The Legality and Ethics of Nootropics: What You Should Know

The Legality and Ethics of Nootropics

If you search online regarding the legality and ethics of nootropics, you’re going to get a variety of answers. And with no definitive answer as to whether certain substances are legal, many are left wondering whether they should purchase the drugs at all – no matter how effective they’re thought to be.

Most of the confusion regarding the legal and ethical nature of nootropics comes from the fact that there are hundreds of nootropics available. And while each is technically one of the 7 types of nootropics, each also comes with its own risks and chemical makeup, leaving a lot of grey area in this debate.

Further, countries around the world have different laws and regulations governing nootropics, making it all the more confusing for potential users desperately seeking a definitive answer to this question.

Luckily, there are some answers we can offer to readers. And below, you’ll find the information you need to settle the debate (at least for yourself).

Legality vs. Regulation: Understanding the Difference

Many get confused regarding the legality of nootropics because some substances are regulated, especially in the United States.

In the United States, there are different substances that are controlled under federal or state law. For example, all prescription drugs are considered controlled substances. This means that if you possess and use the drug without a prescription, you are breaking the law.

However, most nootropics are not controlled substances. In fact, most racetams (i.e. Piracetam, Aniracetam, Oxiracetam), cholines, and some smart drugs aren’t regulated by state or federal law. This means that you may purchase, possess, and use the drugs without a prescription or the fear of legal consequences.

The actual sale of certain nootropics can make it more difficult to obtain some over others. In fact, it depends on the category that each chemical/supplement falls under when it comes to where and how they are sold. For example, some nootropics may be considered food products whereas others are nutritional supplements. If a nootropic is a nutritional supplement, it is regulated but only so far as its production process.

This grey area is intimidating for some and at the very least can make it difficult to obtain certain nootropics.

Some Nootropics are Illegal, Though Most Aren’t

While their status in foreign countries varies, some nootropics are considered illegal in the United States because they are prescription drugs.

Modafinil and Adderall, both of which are classified as smart drug nootropics, are both controlled substances in the United States. As such, it is illegal to own and use the drugs in the United States, though you could obtain them online from a foreign country. However, many nootropic enthusiasts don’t consider smart drugs to be true nootropics.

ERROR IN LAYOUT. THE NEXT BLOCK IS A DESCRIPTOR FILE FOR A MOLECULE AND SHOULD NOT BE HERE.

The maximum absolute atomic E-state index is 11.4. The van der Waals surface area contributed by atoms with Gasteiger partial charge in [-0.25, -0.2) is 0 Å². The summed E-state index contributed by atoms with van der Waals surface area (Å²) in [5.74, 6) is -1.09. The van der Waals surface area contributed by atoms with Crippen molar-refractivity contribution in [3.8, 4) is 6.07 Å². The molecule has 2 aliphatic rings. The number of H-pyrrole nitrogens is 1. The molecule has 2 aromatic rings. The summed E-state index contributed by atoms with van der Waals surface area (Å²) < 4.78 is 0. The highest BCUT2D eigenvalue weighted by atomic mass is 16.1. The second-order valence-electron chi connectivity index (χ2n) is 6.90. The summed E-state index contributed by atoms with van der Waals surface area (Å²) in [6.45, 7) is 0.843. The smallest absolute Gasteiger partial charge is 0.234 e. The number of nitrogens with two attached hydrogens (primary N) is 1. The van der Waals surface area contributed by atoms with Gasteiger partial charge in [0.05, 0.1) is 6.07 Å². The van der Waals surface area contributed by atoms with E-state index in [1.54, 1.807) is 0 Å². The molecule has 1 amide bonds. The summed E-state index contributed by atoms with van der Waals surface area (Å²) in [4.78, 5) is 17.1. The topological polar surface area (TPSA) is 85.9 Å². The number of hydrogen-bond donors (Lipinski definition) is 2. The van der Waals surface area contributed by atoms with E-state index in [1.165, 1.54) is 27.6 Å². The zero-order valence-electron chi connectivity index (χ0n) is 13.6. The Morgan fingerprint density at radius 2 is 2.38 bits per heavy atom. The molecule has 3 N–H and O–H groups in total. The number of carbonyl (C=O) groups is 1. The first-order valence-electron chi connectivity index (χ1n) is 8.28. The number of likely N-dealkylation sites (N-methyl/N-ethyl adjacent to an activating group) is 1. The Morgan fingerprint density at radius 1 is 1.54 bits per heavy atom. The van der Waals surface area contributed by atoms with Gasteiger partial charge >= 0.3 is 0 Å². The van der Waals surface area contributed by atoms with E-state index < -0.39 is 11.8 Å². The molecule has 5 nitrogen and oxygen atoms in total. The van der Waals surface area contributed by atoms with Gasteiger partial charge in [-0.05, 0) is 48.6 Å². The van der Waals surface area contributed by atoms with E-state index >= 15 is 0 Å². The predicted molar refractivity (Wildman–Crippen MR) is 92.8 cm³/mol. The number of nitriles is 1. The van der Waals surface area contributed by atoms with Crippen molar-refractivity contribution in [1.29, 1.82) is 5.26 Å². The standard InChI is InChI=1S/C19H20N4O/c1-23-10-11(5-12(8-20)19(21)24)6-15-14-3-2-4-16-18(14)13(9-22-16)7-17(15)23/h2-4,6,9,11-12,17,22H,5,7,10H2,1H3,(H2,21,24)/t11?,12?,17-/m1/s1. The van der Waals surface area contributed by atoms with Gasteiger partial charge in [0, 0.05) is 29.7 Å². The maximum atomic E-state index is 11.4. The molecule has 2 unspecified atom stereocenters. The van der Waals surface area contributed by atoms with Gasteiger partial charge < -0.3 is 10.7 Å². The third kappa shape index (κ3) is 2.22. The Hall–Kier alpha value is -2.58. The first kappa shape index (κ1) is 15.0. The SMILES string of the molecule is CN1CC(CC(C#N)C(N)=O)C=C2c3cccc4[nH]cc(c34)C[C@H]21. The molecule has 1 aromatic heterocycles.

If you purchase racetams, cholines, peptides, or any of the other 6 types of nootropics, you won’t be bothered by the law. In fact, all are legal and while they might be difficult to find, you aren’t doing anything illegal by making a purchase.

Even if It’s Legal to Use Nootropics, Is It Ethical?

Now that we’ve established that it’s legal to use most nootropics, there’s another question lingering: Is it ethical to do so?

The answer: It depends on your own perspective and beliefs.

For those who believe it isn’t ethical to use nootropics, they believe so primarily because it is thought to provide an unfair advantage, particularly in competitive workplaces and academia. These same individuals often share the belief that there is unequal access to the drugs as well, making it even more unethical to use them and/or rely on them as a vice like alcohol or nicotine.

On the other side of the debate are those who believe that if there’s something that can put you ahead of the rest, you should take it. This belief is growing as the workplace and academic settings become increasingly competitive. Likewise, this side of the debate believes individuals should have the free will to make their own decisions based off the information readily available.

No matter which line of thinking you agree with, it’s important to consider your own ethical perspective on the matter before making a decision. This means analyzing whether using nootropics is not only good for yourself, but for society as a whole as well.

There is Much to be Learned About the Legality and Ethics of Nootropics

And while nootropics are currently legal and ethical to most, this can (and will likely) change as time progresses.

Ultimately, it’s a personal choice as to whether you want to use nootropics and believe doing so is the “right” decision. By informing yourself as to what all conflicting sources say, you can form your own opinion and take action as you see fit.

At the very least, most individuals agree that there are benefits to nootropics, whether for medical or personal use. As such, it’s clear why this debate pushes forward and changes the way many view nootropics, whether in a positive or negative fashion.

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Last updated: December 16th, 2016. Bookmark the permalink.

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